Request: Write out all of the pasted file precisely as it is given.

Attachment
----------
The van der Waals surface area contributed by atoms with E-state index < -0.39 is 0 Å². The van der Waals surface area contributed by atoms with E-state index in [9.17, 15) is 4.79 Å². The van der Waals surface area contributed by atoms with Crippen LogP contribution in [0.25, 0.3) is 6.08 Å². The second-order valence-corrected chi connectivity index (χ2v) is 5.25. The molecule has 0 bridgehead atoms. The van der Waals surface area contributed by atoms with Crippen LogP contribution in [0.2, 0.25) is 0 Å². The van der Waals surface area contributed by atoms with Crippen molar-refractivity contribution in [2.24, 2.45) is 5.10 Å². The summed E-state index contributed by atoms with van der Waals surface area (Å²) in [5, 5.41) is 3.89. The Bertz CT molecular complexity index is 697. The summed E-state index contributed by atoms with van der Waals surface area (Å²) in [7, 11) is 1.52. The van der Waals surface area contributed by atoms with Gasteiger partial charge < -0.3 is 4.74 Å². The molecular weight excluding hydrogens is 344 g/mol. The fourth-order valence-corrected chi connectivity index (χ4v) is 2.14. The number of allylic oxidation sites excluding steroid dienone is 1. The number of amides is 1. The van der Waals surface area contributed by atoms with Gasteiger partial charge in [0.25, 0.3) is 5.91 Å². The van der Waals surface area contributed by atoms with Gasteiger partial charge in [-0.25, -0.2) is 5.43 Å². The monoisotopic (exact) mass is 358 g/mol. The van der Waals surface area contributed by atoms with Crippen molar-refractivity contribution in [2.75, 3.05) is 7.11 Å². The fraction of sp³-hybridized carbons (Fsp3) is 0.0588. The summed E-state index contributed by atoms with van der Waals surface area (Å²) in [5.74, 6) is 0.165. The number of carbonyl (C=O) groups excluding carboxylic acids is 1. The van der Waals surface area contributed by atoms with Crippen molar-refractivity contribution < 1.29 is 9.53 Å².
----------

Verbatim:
The van der Waals surface area contributed by atoms with E-state index < -0.39 is 0 Å². The van der Waals surface area contributed by atoms with E-state index in [9.17, 15) is 4.79 Å². The van der Waals surface area contributed by atoms with Crippen LogP contribution in [0.25, 0.3) is 6.08 Å². The second-order valence-corrected chi connectivity index (χ2v) is 5.25. The molecule has 0 bridgehead atoms. The van der Waals surface area contributed by atoms with Crippen LogP contribution in [0.2, 0.25) is 0 Å². The van der Waals surface area contributed by atoms with Crippen molar-refractivity contribution in [2.24, 2.45) is 5.10 Å². The summed E-state index contributed by atoms with van der Waals surface area (Å²) in [5, 5.41) is 3.89. The Bertz CT molecular complexity index is 697. The summed E-state index contributed by atoms with van der Waals surface area (Å²) in [7, 11) is 1.52. The van der Waals surface area contributed by atoms with Gasteiger partial charge < -0.3 is 4.74 Å². The molecular weight excluding hydrogens is 344 g/mol. The fourth-order valence-corrected chi connectivity index (χ4v) is 2.14. The number of allylic oxidation sites excluding steroid dienone is 1. The number of amides is 1. The van der Waals surface area contributed by atoms with Gasteiger partial charge in [0.25, 0.3) is 5.91 Å². The van der Waals surface area contributed by atoms with Gasteiger partial charge in [-0.25, -0.2) is 5.43 Å². The monoisotopic (exact) mass is 358 g/mol. The van der Waals surface area contributed by atoms with Crippen molar-refractivity contribution in [2.75, 3.05) is 7.11 Å². The fraction of sp³-hybridized carbons (Fsp3) is 0.0588. The summed E-state index contributed by atoms with van der Waals surface area (Å²) in [5.74, 6) is 0.165. The number of carbonyl (C=O) groups excluding carboxylic acids is 1. The van der Waals surface area contributed by atoms with Crippen molar-refractivity contribution < 1.29 is 9.53 Å².